By Sajjad Shaukat for Veterans Today
Despite the deployment more than 100,000 troops in the Indian Occupied Kashmir (IOK and use of every kind of state terrorism against the Kashmiris, the prolonged war has demoralised the Indian security forces. Failure in crushing the war of liberation has resulted into serious negative effects found in the Indian security forces.
Particularly, since 1989, when Kashmiris accelerated war of liberation, Indian military and paramilitary troopers have martyred tens of thousands of the Kashmiris, including women and children through ruthless tactics such as firing of pallets and extrajudicial killings. Despite the employment of brutal tactics like curfews, illegal detentions, torture, kidnappings, rapes massacre, sieges, killing the persons in fake encounter etc. and the lockdown of more than one year, Kashmiris have been protesting for their genuine right of self-determination as recognized by the UNO-related resolutions. Indian forces’ cruelties have compelled the Kashmiri youngsters to pick arms and to target these merciless forces by sacrificing their lives. Hence, intermittent gunbattle between the freedom fighters and Indian military continues in various regions of the IOK.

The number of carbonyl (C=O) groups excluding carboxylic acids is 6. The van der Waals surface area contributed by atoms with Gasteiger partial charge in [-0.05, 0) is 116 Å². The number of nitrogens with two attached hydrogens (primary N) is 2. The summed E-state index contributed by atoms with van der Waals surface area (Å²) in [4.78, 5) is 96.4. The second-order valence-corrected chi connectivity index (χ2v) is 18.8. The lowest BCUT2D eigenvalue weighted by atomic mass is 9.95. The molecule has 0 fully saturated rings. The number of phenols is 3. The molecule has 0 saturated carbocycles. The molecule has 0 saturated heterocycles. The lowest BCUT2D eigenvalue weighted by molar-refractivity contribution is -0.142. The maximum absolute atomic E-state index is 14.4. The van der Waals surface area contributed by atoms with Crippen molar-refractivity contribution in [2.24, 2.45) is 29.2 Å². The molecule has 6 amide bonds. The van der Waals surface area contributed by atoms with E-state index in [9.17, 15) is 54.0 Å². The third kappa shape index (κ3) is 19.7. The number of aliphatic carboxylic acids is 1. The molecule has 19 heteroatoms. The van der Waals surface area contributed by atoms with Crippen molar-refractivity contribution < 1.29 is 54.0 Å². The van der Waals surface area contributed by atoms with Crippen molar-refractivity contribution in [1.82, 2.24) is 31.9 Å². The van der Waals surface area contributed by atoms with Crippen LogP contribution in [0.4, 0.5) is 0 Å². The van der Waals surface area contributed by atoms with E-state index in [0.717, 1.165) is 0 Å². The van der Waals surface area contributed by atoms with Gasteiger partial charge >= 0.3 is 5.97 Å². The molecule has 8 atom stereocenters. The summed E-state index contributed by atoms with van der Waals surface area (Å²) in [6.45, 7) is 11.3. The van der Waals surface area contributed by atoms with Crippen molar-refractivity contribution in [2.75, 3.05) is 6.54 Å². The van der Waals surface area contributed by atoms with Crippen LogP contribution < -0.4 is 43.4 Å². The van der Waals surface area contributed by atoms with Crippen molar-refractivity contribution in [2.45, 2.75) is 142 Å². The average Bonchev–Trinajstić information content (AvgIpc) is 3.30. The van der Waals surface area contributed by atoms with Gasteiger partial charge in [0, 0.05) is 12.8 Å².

In fact, present different war between the Indian occupying forces and the Kashmiri freedom fighters is simply a ‘clash of wills’ between the two entities. Military thinkers agree that although the physical force will determine the type and scale of war, yet it is the ‘will to fight’ or ‘moral force’ that determines the outcome of war. Clausewitz puts it this way, “One might say that the physical force seems little more than the wooden hilt, while moral factors are the precious metal, the real weapon”.
In his book, “Fighting Power: German and U.S. Army Performance, 1939-1945”, Creveld identifies the elements of moral force, whom he calls “fighting power, the willingness to fight and the readiness, if necessary, to die.” The greater these elements, the less vulnerable an armed force will be to demoralisation. Moral force, then, is the crucial factor in determining the combat power of any belligerent.